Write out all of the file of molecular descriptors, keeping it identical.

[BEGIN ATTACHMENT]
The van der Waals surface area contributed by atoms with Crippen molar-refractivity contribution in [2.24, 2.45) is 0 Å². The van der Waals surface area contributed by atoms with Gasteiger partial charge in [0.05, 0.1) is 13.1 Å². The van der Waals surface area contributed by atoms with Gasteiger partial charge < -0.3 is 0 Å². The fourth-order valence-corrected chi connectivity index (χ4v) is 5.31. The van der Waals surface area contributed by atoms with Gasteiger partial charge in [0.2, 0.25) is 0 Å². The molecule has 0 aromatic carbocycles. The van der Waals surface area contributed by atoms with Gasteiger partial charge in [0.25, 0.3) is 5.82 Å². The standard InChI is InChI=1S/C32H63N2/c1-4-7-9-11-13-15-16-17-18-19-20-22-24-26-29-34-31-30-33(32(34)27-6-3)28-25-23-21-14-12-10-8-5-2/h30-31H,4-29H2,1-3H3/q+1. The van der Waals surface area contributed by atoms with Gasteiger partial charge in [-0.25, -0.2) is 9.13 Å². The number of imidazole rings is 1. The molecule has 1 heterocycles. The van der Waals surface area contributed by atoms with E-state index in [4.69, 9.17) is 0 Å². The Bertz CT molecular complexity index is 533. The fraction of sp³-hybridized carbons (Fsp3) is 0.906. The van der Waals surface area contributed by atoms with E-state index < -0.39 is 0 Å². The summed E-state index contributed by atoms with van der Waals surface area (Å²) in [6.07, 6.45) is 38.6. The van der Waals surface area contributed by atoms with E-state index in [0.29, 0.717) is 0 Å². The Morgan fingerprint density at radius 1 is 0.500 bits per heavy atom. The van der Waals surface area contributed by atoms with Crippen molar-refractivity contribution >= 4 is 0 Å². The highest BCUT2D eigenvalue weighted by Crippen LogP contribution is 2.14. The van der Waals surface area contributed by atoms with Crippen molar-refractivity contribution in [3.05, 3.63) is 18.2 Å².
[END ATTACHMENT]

The van der Waals surface area contributed by atoms with Crippen molar-refractivity contribution in [2.24, 2.45) is 0 Å². The van der Waals surface area contributed by atoms with Gasteiger partial charge in [0.05, 0.1) is 13.1 Å². The van der Waals surface area contributed by atoms with Gasteiger partial charge < -0.3 is 0 Å². The fourth-order valence-corrected chi connectivity index (χ4v) is 5.31. The van der Waals surface area contributed by atoms with Gasteiger partial charge in [0.2, 0.25) is 0 Å². The molecule has 0 aromatic carbocycles. The van der Waals surface area contributed by atoms with Gasteiger partial charge in [0.25, 0.3) is 5.82 Å². The standard InChI is InChI=1S/C32H63N2/c1-4-7-9-11-13-15-16-17-18-19-20-22-24-26-29-34-31-30-33(32(34)27-6-3)28-25-23-21-14-12-10-8-5-2/h30-31H,4-29H2,1-3H3/q+1. The van der Waals surface area contributed by atoms with Gasteiger partial charge in [-0.25, -0.2) is 9.13 Å². The number of imidazole rings is 1. The molecule has 1 heterocycles. The van der Waals surface area contributed by atoms with E-state index in [4.69, 9.17) is 0 Å². The Bertz CT molecular complexity index is 533. The fraction of sp³-hybridized carbons (Fsp3) is 0.906. The van der Waals surface area contributed by atoms with E-state index < -0.39 is 0 Å². The summed E-state index contributed by atoms with van der Waals surface area (Å²) in [6.07, 6.45) is 38.6. The van der Waals surface area contributed by atoms with E-state index in [0.29, 0.717) is 0 Å². The Morgan fingerprint density at radius 1 is 0.500 bits per heavy atom. The van der Waals surface area contributed by atoms with Crippen molar-refractivity contribution >= 4 is 0 Å². The highest BCUT2D eigenvalue weighted by Crippen LogP contribution is 2.14. The van der Waals surface area contributed by atoms with Crippen molar-refractivity contribution in [3.05, 3.63) is 18.2 Å².